H2ORadio
H2ORadio_TWIW_2Aug20
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CONSERVATION AND SUSTAINABILITY
Major Cities in the West Are Paying Residents to Take Out Turf to Save Water—With Two Notable Exceptions

There are over 40 million grassy acres in the continental U.S., and they take a lot of water to thrive. But in the West, where rainfall is less plentiful, many water providers have been offering rebates to residents willing to tear out turf and replace it with drought tolerant plants. The programs are working and thousands of gallons of water are being saved. So why are two major cities punting on the idea?
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ENERGY & INFRASTRUCTURE
Damned from the Start—Many U.S. Reservoirs Could Be Rendered Useless—And That Was Part of the Plan

We’ve heard about the deteriorating status of American infrastructure and most imagine crumbling bridges and potholed roads. But there’s another looming infrastructure crisis that’s getting little to no attention—and it will eventually impact everyone: America’s reservoirs are filling up with sediment. Their storage capacity peaked in the 1980s and it’s been going downhill ever since—sometimes with disastrous consequences. Listen now >
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ENERGY & INFRASTRUCTURE
The Dam Nobody Wants Just Won’t Go Away

The construction of dams on rivers worldwide has stopped the natural flow of sand and silt to the sea—resulting in coastal wetland loss and disappearing beaches—as well as preventing fish from reaching vital spawning grounds. But when the decision is made to remove a dam it can be remarkably challenging. Just ask the people of Ventura, California, who’ve been trying for 20 years—and are not much closer to ditching a dam that supplies no water but packs a lot of downsides—and risk. Listen now >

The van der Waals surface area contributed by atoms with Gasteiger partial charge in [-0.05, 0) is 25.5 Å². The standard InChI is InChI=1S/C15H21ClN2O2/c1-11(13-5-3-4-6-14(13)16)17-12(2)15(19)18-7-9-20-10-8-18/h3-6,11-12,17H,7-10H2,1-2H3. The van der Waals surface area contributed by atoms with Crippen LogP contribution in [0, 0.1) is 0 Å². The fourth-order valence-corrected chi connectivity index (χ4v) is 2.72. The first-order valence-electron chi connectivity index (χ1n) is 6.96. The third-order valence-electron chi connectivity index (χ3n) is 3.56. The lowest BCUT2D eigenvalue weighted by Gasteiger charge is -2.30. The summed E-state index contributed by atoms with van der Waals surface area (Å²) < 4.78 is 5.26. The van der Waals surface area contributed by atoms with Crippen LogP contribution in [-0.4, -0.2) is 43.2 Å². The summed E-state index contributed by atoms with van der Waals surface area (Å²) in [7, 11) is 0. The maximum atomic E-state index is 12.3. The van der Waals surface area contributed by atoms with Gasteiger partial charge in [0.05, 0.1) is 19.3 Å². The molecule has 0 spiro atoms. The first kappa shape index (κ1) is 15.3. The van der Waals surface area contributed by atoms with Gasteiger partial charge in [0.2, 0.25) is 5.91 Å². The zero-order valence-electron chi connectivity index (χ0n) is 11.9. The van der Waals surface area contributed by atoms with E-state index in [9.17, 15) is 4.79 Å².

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Newscast for
August 9, 2020

If you live in western Colorado or eastern Utah—it's not your imagination—it’s getting hotter.

The last fully intact ice shelf in the Canadian Arctic has collapsed, losing more than 40 percent of its area in just two days.

Seabird guano could be “white gold.”

A major new development in Denver will use human sewage to heat and cool buildings.

Pro tip: How to survive being eaten by a frog.

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Journalism About Water and the Environment
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